“Please don’t leave me, Romano,” he begged. “Stay here. I’ll do whatever you want, just don’t disappear again….please?”
Lovino opened his mouth to protest, but bit his tongue. His body shifted uncomfortably as a thought crossed his mind, a plan to help his patient get better. But was it really the right thing to do? The nurse hesitated a moment longer before answering.
“Alright,” he told Antonio, who smiled gratefully at him in a way that broke Lovino’s heart. “But you have to do exactly what I say, understand? No more skipping meals or moping about. I- I want to see you get better, alright? ‘Toni’?”
The familiarity of the attempted nickname only made Antonio grin wider. He used his hold on Lovino’s hand to reel the other man in closer to him, and soon the startled nurse found himself in a tight embrace. Lovino’s face flushed red, and he took a panicked glance around the infirmary, glad that no one else was on duty in his section and that the other patients seemed to be asleep.
“Thank you, Romano,” Antonio sniffed, his voice heavy with emotion. “I’m sorry, I just thought- thought I’d never see you again. I’m…so happy you’re here.”
He sniffled over Lovino’s shoulder, and the Italian groaned inwardly. This was a mistake, he knew it. It wasn’t fair to give his patient this much false hope, but if it brought back his will to live, then…wasn’t it for the best, anyway? Lovino rubbed Antonio’s back and hoped that he was making the right decision.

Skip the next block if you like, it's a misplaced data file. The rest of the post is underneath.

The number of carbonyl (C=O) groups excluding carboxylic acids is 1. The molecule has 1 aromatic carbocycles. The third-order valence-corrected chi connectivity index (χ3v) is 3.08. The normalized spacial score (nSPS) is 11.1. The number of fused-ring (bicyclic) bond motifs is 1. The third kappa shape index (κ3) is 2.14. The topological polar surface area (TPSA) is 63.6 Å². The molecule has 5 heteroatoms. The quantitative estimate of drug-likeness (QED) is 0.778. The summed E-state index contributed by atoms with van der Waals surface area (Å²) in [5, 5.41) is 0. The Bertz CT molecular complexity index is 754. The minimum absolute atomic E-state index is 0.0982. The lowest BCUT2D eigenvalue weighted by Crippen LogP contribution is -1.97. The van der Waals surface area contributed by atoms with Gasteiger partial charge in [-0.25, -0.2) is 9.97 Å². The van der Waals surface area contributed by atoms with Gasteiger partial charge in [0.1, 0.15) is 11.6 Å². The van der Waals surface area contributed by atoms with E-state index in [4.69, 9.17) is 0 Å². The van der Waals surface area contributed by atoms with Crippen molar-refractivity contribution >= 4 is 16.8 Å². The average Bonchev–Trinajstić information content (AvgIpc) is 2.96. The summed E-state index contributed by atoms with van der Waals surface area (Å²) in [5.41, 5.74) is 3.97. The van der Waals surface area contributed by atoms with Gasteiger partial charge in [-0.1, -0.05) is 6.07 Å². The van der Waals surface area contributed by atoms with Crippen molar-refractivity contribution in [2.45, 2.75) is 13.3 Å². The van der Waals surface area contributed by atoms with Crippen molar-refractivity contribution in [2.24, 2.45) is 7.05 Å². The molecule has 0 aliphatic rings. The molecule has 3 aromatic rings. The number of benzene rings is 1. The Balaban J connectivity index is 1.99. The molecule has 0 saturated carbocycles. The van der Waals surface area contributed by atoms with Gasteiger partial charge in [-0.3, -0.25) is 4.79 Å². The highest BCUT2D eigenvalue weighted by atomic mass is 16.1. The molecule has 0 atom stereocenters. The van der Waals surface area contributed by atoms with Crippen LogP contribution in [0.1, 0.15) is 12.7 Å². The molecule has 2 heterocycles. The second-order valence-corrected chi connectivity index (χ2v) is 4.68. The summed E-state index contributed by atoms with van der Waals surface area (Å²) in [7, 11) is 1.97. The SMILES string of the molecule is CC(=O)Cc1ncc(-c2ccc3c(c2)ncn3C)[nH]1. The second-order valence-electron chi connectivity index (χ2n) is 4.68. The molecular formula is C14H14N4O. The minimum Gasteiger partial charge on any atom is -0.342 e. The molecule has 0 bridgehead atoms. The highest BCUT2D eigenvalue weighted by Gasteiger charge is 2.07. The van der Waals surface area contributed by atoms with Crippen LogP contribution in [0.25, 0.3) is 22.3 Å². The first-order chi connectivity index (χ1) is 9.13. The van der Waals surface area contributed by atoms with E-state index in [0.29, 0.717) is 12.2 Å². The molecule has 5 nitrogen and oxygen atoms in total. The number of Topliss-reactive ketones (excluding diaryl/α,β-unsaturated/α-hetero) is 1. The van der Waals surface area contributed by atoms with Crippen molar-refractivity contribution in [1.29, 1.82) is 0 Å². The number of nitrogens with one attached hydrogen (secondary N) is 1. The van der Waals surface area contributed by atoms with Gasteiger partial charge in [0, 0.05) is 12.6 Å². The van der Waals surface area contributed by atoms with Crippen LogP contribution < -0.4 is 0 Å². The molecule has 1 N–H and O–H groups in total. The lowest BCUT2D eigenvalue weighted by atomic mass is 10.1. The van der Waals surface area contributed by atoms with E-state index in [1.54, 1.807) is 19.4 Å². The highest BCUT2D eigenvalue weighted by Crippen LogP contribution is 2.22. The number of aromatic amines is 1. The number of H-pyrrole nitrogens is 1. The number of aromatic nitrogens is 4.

The act wasn’t an easy one to keep up. Lovino knew little of Antonio’s history with this “Romano,” and he wasn’t sure how he should act in order to keep his impersonation convincing. Antonio didn’t seem to mind what he said or did, however, as long as the nurse stayed close and talked with him. It was amazing how much the Italian was able to learn about his patient’s life from these little conversations. Antonio had been a farmer before moving to Italy, and he had continued growing tomatoes in his new home near Naples. He had been against the war from the start, thinking about moving back to Spain once the fighting had begun to intensify, but things had not been much better back there, and Antonio had wanted to stay. It was from the stories that came later that Lovino learned more about the comrade that his patient missed so much. Romano had been drafted, not a volunteer like Antonio. Despite his feelings about the war, the Spaniard had chosen to fight after learning the fate of other immigrants who had failed to prove their loyalty. A disease had destroyed his crop and without any other means of income, Antonio had felt he had no choice. Looking back, Antonio quietly admitted that he’d regretted his decision, thinking the price he had paid out on the battlefield hadn’t been worth anything else that could have happened to him in his own home.